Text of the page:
I’m the strict mom. I can hear my kids getting into something clear across the house with the washing machine buzzing in my ear. If they hear me coming to tell them to stop, they will often stop before I make it to the room. Often, not always.
I’ve set rules with my kids from very early on. I am not afraid to tell them no or set boundaries. While it may not be something they like, it is something that will benefit them. The world is not out there to tell us yes all the time. There are obstacles to overcome, laws, and societal rules to follow. While some rules are meant to be broken, some of them keep us safe and even free.
This is not to say I don’t allow my children freedom to learn their own lessons and express themselves. I’ve allowed markers, paints, crayons, and even chalk to be around my carpets. There have been glitter bombs in my kitchen and many a spill off a piece of furniture or other climbable object. There has been life… Overindulgence here and there with a healthy dose of reality to rein us all back in.
My children are at times spoiled with toys, books, or candies for no special occasion. Other times they are told if they want something special, they need to use their piggy bank money or do some chores to earn it. My husband and I have tried hard to strike a balance where we set all these boundaries without squashing our children’s spirits and personalities. Sometimes we are told we are ‘mean’ and rewarded with a tantrum. Sometimes we wish we could say yes, but know finances dictate that we say no.
Our children are well cared and provided for. They have more toys than they need; enough clothes that I could probably go almost a month without washing if I had to. Their bowls, plates, and glasses are always filled when their tummies demand food or drink. As most parents do, we often wonder if we are doing enough. If we’ve met all their needs and what we can do to better them. I think learning those boundaries is as important for ourselves as it is for our children. What they need and what we feel they need aren’t always the same.
I’ve always been a believer that money or possessions do not dictate a person’s worth. Children don’t need lots of toys or clothes (or things) to be happy. They don’t need to always do everything their friends do or attend every event they want to. They have to learn that life is about balance and choices or life is not going to be easy once they’re out of our reach. They need love, support, and guidance. They don’t need the world handed to them on a silver platter. An afternoon spent with a box of crayons and a cardboard box can provide a much richer learning and social experience than an afternoon of movies or plastic toys. Those abstract ‘toys’ provide social interaction, use of motor skills, critical thinking, and imagination. Finding those moments to enrich your relationship with your children is far more important than a trip to the store for a new toy. A toy that will likely be forgotten in a few hours – landing at the bottom of the toy box with all the other ‘treasures’ they’ve acquired.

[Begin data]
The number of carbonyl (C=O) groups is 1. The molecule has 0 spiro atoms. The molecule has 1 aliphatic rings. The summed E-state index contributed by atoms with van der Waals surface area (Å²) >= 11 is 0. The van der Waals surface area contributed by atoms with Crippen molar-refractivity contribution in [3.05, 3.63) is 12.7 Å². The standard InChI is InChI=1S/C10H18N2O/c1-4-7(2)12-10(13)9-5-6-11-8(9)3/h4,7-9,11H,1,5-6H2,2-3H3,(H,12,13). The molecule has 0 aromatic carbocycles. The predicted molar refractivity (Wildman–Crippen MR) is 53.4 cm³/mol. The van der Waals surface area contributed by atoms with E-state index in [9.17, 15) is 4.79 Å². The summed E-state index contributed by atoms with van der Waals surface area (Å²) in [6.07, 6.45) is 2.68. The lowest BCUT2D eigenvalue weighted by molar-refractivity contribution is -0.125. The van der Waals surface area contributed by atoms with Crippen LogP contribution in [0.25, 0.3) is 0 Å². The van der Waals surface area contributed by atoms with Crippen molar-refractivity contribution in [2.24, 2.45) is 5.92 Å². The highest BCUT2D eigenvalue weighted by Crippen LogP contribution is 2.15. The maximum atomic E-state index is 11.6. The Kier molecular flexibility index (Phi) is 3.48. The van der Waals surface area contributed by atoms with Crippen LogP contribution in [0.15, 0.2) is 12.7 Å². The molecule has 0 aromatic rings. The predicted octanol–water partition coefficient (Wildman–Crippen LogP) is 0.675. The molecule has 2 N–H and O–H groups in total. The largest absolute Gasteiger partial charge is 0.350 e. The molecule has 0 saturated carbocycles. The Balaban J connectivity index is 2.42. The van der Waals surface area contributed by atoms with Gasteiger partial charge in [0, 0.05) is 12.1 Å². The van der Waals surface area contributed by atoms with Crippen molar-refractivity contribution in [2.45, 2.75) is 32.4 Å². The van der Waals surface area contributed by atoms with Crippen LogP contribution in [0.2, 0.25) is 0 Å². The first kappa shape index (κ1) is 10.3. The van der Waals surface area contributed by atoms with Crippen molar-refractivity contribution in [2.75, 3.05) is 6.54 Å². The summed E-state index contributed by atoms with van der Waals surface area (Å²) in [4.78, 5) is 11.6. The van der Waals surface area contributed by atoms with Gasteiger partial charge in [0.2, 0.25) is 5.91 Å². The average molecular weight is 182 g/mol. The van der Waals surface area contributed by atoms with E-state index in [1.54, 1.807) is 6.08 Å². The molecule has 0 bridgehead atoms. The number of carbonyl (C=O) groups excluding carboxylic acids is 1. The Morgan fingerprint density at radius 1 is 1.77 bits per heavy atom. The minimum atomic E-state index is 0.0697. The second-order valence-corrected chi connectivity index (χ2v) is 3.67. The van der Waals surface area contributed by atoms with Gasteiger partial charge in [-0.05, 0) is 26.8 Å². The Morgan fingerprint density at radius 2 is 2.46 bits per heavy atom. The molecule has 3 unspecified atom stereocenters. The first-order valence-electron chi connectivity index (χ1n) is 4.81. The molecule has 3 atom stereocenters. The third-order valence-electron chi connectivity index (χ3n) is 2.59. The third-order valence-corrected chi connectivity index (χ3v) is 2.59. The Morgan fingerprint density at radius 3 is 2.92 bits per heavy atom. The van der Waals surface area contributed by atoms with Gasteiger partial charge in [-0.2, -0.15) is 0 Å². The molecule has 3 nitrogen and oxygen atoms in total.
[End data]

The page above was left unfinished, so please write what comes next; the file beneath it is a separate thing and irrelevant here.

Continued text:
My children do not currently attend a daycare or other preschool program. I’ve been ‘selfish’ in their young age and chose to keep them at home. They will likely attend pre-k the year before they start school. I’ve been asked by other moms why I don’t put them in the twice a week classes for more social interaction and to be honest, I sometimes I feel offended when asked. I feel like it’s a personal decision and a boundary that maybe others shouldn’t cross. There is certainly nothing wrong with those programs, I think most of them are great. It just isn’t the right choice for our family. My boys interact among each other all day. We do our own lessons and learning exercises. We play…a lot. I feel that I get four years to have my children to me, and then for the rest of their lives I have to share them with the world. They get four years of life where they mostly play, and then they have to sit still in classrooms and follow several sets of rules. They get four years of one-on-one time with their mom and dad in their home. Four years where we still interact with the outside world, but they have no ‘responsibilities’ outside the home unless we choose. Four years… I’m doing my best to fill those four years with fun, morals, creativity, rules, laughter, guidance… I’m choosing those four years to try my best to instill in them the values I hope they’ll hold precious and use to help them navigate the big world that is going to be theirs for the taking (and sharing) very soon.
I’m the strict mom. The one who sometimes says no to having dinner out or sneaking a treat. The one who says you can’t take out ALL your toys at once. The one who makes you clean up your spilled food and put away your toys. The one who says get off that, don’t say that, go to time out. I’m also the one who teaches about saying you’re sorry if you hurt someone, showing them that sometimes it’s okay to color outside the lines or make up your own rules to the game. I’m also the one who teaches that race, religion, and even sexual preference don’t matter. That all humans deserve a chance and that these things are not a reason to judge someone. I’ve asked my children to love and appreciate, but also respect nature and all those in it. To pause for a moment to watch the leaves fall or the flowers in bloom. I’ve even shown them how to blow bubbles in their milk…
I’m the strict mom…but sometimes I say yes. Yes to toy villages sweeping down the rooms and hallways. Yes to coloring your swing set with sidewalk chalk. Yes to color bombs in the bath tub and bubbles that spill over the sides. Yes to skittles before dinner…just this once.
My job as their mother is to love and to teach. The most amazing part is that they often do the same.